Merkel will ‘personally inform herself’ about Border during Dublin visit

German chancellor to hold a round-table meeting with group from Border areas

Taoiseach Leo Varadkar is meeting German chancellor Angela Merkel in Dublin on Thursday where the two will discuss the possible second extension of article 50 requested by British prime minister Theresa May.

Dr Merkel is also visiting Ireland to "personally inform herself" about the implications for the Border from Britain's pulling out of the European Union, her party colleague and German MEP David McAllister has said.

Christian Democrat Mr McAllister said the chancellor will also repeat Germany and the EU's solidarity with Ireland in dealing with the fall-out from Brexit.

“Angela Merkel has dealt with the Irish border issue for many months,” he said.


“She has under all circumstances repeatedly made clear that her goal remains to prevent the no deal scenario and she will fight until the last hour to prevent a no deal Brexit.

“It is important for the EU to protect citizens’ rights, the integrity of the Single Market but also to keep the Good Friday Agreement alive.”

Mr McAllister told RTÉ Radio the withdrawal agreement between London and Brussels will not be renegotiated but "we could show some flexibility when it comes to the political declaration" on the future of the EU/UK relationship.

“It could be amended if that would help resolve the situation and there are range of options varying from a customs union to a Norway-type arrangement, but it is now up to British side to decide,” he added.

“The ball is definitely now in the British court and it is 30 seconds to 12.”

The EU is “fine” with granting the UK a short extension on leaving the bloc to get the withdrawal agreement through the Houses of Parliament, but any extension beyond May 23rd is “problematic”, he said, referring to imminent European elections.

“We cannot compromise the functioning of our institutions and under all circumstances we must make sure the European elections are not legally challenged.”

Germans, like the Irish, “deeply regret” Brexit, Mr McAllister said.

"I personally believe that Brexit is a tragedy. It is a horrible mistake with severe consequences for the United Kingdom, however we have to accept the British decision to leave our family of nations and now we just have to wait and see what happens."

The EU needs a “clear, binding and realistic statement” from London on how to proceed “otherwise a withdrawal without an agreement remains possible,” he warned.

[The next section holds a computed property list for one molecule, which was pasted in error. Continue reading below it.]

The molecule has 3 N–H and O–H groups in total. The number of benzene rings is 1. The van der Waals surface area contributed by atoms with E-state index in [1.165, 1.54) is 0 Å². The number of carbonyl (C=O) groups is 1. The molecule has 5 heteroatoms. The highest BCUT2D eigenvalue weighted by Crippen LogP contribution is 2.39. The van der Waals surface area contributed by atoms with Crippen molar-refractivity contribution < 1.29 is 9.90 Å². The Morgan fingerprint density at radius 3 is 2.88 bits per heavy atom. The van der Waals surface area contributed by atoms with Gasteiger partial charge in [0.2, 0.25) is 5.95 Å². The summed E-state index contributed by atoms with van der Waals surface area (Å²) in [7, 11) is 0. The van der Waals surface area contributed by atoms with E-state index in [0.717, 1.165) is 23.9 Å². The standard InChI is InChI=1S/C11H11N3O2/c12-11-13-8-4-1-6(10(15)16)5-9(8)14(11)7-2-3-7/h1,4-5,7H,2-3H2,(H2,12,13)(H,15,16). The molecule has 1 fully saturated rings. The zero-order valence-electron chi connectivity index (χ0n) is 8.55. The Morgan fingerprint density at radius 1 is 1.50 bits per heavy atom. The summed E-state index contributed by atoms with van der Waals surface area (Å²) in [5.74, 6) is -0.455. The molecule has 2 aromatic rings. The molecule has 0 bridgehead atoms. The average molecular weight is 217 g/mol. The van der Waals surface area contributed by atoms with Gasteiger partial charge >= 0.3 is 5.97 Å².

Border checks

On Wednesday, Mr Varadkar told TDs that while many Border checks and procedures required after a no-deal Brexit could be done remotely, checks on animals could only be done physically by vets.

He said that options were being examined by officials, though senior sources said that talks with the European Commission on no-deal Border preparations had intensified behind closed doors in recent weeks.

Dr Merkel will hold a round-table meeting with a group of people from the Border areas, including businesspeople and those with direct experience of the Northern conflict.

German officials described the chancellor’s visit to Dublin as a show of solidarity with the Government amid ongoing Brexit chaos in London.

"This is about peace in Ireland," Dr Merkel said. "We often say Europe is a question of war and peace but [IN IRELAND]we can see that it is a question of violence or non-violence."

Ahead of her visit, the German leader insisted the onus remains on Mrs May to present a solution to the Brexit impasse. Dr Merkel has promised to engage “to the last hour” for a constructive agreement with London, because it was in Germany’s interest.

German officials said they were engaging with their Irish counterparts on the Border question as part of a wider debate on the future of the EU27 and the integrity of the single market.

On Tuesday, French president Emmanuel Macron expressed wariness of granting further extensions to the UK departure date, particularly without clear reasons and goals. The chancellor agrees that an extension is not a given, and London must explain why it is needed. - additional reporting Pat Leahy, Denis Staunton and Derek Scally.